Second base brings us to Jose Reyes, the poster child for the New York Mets. Many of us are currently suffering while Jose takes up a valuable DL spot on our rosters. The truth is … well, nobody knows exactly what the truth is. It’s no secret that Reyes has the tools to become an excellent fantasy option. He will hit for average, steal bases, and has shown signs that he will develop some power over time. To top it all off, the kid turns twenty-one in June. The issue now is his hamstring, and this is a problem the Mets must correct immediately. One anonymous scout said this about Reyes prior to his last injury: “It’s confusing and troubling. Why would a guy like that have a bad hammy? He’s not thick through the legs. It scares me a little if it keeps happening.” It scares me, too, and it scares the Mets. The scary aspect from the fantasy point of view is that the club’s future is not now, so be prepared for Reyes to be shelved for the better part of this year while the organization rectifies the situation.

In the interim, keep your eyes on Danny Garcia (24). Ricky Gutierrez and Super Joe McEwing are nothing more than insurance policies so that the Mets can field a legal team. Neither of them has any value on a fantasy roster. Garcia disappointed when brought up from the minor leagues last year, but is currently taking full advantage of this second opportunity. In 14 games and 33 at bats, the kid is hitting .273 with a .419 OBP, and has shown mature patience at the plate. He has caught Art Howe’s eye and is going to be given a shot to take sole possession of 2B in Reyes’ absence. Garcia is a player worth watching as a potential surprise this year.


Kazuo Matsui, the Mets’ starting shortstop, needs no introduction. I haven’t seen this type of fanfare surrounding a Mets player since the odd Los Angeles to Florida to New York Piazza trade. When Kaz began spring training, I had nightmare visions of Roger Cedeno hacking at balls “JUST a bit outside,” but by the time the season rolled around Matsui began displaying a great deal more patience. He is still struggling to adapt to major league pitching, but despite the Ks, he is attempting to make contact, not just hacking. I don’t believe a .280-.300 batting average is out the question. From a fantasy angle Kaz’s speed and his ability to steal bases are the biggest concern. Matsui is extremely fast and clearly a smart base runner, but I am not convinced this will translate into a lot of stolen bases. How many fast major leaguers can you name who cannot swipe bags? Matsui’s timing will be off until he becomes accustomed to MLB pitchers, but he has not yet displayed that explosiveness you would expect from a player that some people were pegging to rack upl 50 SB. At this point 20�30 seems much more likely, with a majority of those coming in the second half of the season.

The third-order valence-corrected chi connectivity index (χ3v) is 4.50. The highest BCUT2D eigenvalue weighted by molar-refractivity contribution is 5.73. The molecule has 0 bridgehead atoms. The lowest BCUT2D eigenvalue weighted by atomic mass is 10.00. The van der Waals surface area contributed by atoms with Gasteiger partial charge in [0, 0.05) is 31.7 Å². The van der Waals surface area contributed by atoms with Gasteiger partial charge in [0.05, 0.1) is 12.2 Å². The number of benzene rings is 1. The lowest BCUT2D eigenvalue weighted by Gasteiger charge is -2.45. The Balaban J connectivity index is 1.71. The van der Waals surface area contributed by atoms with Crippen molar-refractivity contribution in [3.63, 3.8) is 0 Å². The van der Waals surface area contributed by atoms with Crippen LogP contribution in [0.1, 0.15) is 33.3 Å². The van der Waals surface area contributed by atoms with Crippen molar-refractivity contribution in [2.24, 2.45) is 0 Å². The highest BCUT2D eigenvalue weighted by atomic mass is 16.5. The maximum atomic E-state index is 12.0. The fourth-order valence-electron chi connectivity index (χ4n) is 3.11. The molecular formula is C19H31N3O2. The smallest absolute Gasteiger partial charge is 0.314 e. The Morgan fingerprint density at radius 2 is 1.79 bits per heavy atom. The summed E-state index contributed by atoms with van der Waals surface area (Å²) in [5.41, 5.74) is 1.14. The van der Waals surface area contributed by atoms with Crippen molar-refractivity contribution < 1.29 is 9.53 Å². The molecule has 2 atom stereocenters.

The Mets, third base, and fantasy baseball have never been a good combination. Ty Wigginton (27), only worth mentioning in deep NL-only leagues, is currently filling the black hole. Ty is a player who I feel is destined to become a great bench player in the real game, but will never have a fantasy impact.

But wait! What’s that on the horizon? Could it possibly be the answer to the the Amazins’ historic hot corner woes? The organization believes that David Wright (22) could reach the show sometime this year, next year at the latest, and he is expected to become the answer at 3B. Scouts believe he is already skilled enough to perform at the pro level defensively, but that he still requires time to develop his hitting skills. Perhaps that time has come, because Wright is currently tearing it up with the AA Binghamton squad, hitting .345 with a .611 SLG% in 113 at bats. Reyes jumped from AA to the majors last season, and I expect that Wright will get that opportunity at some point this year.


The current Mets outfielders include Cliff Floyd, Mike Cameron, and the platoon of Karim Garcia and Shane Spencer. Floyd has the highest potential, but also carries the most risk; those of us who drafted him late are already suffering through his first injury. If both Floyd and Piazza can stay healthy, I expect a great year from Floyd, and he would certainly have high value for a late pick. Unfortunately, this remains a big if. I think he’s worth taking a flier on, but he is far too big a risk to rely on.

Mike Cameron was brought to Shea as a defensive specialist to roam the large outfield, but he deserves mention from a fantasy perspective in 12-team or larger leagues. Hopefully, a return to .270 and 20-25 HR is in the works. Cameron’s aggressiveness on the bases really stands out this year, and a return to 30 SB does not seem unrealistic.